An alternative policy formulation has been proposed. It involves giving up on the mixed-use concept. Some watersheds would remain dammed. These watersheds would be devoted solely to electrical power generation, flood control, and water-resource management, with no regard for the preservation of the prevalent salmon species (such is the sophistication of taxonomy that analysis can often find distinguishing differences among fish from the individual watersheds). By contrast, the dams would be removed in other watersheds. Here salmon would be allowed free run; the other uses would be sacrificed.[2]

What do you think? Is this a good idea or not?

Several points here.

First, the idea of “good” depends on our value systems, doesn’t it? If you favor hard-nosed considerations of costs (including opportunity costs) and effectiveness, you might reach one conclusion. If I favor tradition and culture and my tradition is farming and ranching I might favor another. And if I favor tradition but I’m Tlingit or Chinook I might favor a different approach still.

Second, in a given context, “good” or “bad” depends not just on the concept but also on the execution, right? Think back to the medical triage. How well-trained and practiced are the doctors and nurses who are making these life-and-death decisions? What is their thought process? Is it cool and deliberative? Is it quick, almost instinctive, based on prior experience and practice? Remember, they’re weighing, on the fly, much more than the extent of any injuries. The fitness level of the injured. Their emotional state. The availability of further medical help behind that front door. What capabilities and staff are at hand? What kinds of injury, how many people, is the ER equipped to handle? What would require further evacuation to, say, a burn unit at another hospital? These are grey areas. How are the doctors and nurses handling the uncertainties? How are they themselves holding up psychologically given the gravity of the situation?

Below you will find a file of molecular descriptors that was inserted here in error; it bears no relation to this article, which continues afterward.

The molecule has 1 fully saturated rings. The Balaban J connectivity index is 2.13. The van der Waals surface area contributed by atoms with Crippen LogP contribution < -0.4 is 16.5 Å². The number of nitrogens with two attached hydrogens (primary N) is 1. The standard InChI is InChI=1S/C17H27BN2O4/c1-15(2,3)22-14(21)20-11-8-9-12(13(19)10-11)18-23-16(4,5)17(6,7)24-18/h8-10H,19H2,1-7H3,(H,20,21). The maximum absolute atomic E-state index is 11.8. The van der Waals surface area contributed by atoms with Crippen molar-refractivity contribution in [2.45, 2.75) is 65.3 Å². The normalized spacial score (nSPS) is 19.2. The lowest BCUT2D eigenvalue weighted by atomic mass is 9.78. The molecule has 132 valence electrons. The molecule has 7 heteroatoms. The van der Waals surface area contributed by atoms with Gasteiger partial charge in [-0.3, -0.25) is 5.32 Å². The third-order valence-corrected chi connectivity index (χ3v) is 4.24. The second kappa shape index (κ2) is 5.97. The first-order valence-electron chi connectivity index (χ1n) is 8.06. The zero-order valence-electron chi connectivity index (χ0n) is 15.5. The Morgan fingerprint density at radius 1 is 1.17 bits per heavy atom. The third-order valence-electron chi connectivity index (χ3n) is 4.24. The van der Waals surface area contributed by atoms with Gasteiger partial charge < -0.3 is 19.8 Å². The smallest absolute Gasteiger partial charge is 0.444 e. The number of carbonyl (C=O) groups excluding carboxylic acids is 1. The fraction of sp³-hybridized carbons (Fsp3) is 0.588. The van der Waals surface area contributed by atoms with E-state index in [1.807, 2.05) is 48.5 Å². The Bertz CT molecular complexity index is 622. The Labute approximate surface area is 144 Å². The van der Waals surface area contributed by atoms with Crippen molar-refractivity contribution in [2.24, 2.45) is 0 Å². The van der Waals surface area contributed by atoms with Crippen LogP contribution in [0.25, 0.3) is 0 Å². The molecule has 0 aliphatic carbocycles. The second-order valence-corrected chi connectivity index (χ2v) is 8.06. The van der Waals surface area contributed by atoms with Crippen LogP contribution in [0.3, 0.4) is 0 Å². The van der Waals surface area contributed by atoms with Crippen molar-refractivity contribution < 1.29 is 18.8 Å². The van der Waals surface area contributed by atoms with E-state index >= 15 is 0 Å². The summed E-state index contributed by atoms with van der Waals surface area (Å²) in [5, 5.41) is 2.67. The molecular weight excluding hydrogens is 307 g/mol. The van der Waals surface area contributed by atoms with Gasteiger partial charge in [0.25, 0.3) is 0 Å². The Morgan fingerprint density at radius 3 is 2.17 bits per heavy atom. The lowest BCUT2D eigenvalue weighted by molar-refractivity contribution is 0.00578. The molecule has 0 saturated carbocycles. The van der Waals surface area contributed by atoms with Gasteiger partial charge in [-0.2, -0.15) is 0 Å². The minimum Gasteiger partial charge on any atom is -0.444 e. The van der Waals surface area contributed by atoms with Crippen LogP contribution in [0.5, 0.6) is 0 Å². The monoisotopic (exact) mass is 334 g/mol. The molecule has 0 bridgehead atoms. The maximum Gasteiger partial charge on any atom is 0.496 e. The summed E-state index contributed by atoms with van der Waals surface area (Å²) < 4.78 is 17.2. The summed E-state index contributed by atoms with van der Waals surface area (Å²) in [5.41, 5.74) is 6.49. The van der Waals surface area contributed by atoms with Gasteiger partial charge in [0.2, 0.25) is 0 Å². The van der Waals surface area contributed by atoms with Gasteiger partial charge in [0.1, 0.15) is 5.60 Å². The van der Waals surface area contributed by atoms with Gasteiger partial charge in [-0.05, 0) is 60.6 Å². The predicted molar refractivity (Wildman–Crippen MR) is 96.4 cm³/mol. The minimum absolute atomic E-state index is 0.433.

Third, medical world approaches triage with a considerable body of experience and fact. They teach to this experience. By contrast, circumstances calling for environmental triage, while unfolding more slowly, are going to be far more complex. In many instances, they will be unprecedented. The basis of knowledge and understanding necessary for effective triage in most cases is not at hand. Nor will it be easily gained. We need far more investment in all research, including not just the natural sciences but also the social sciences, including but not limited to ecology, environmental economics if we are to be well-positioned for the environmental triage of the future. We also need to do some trial-and-error learning.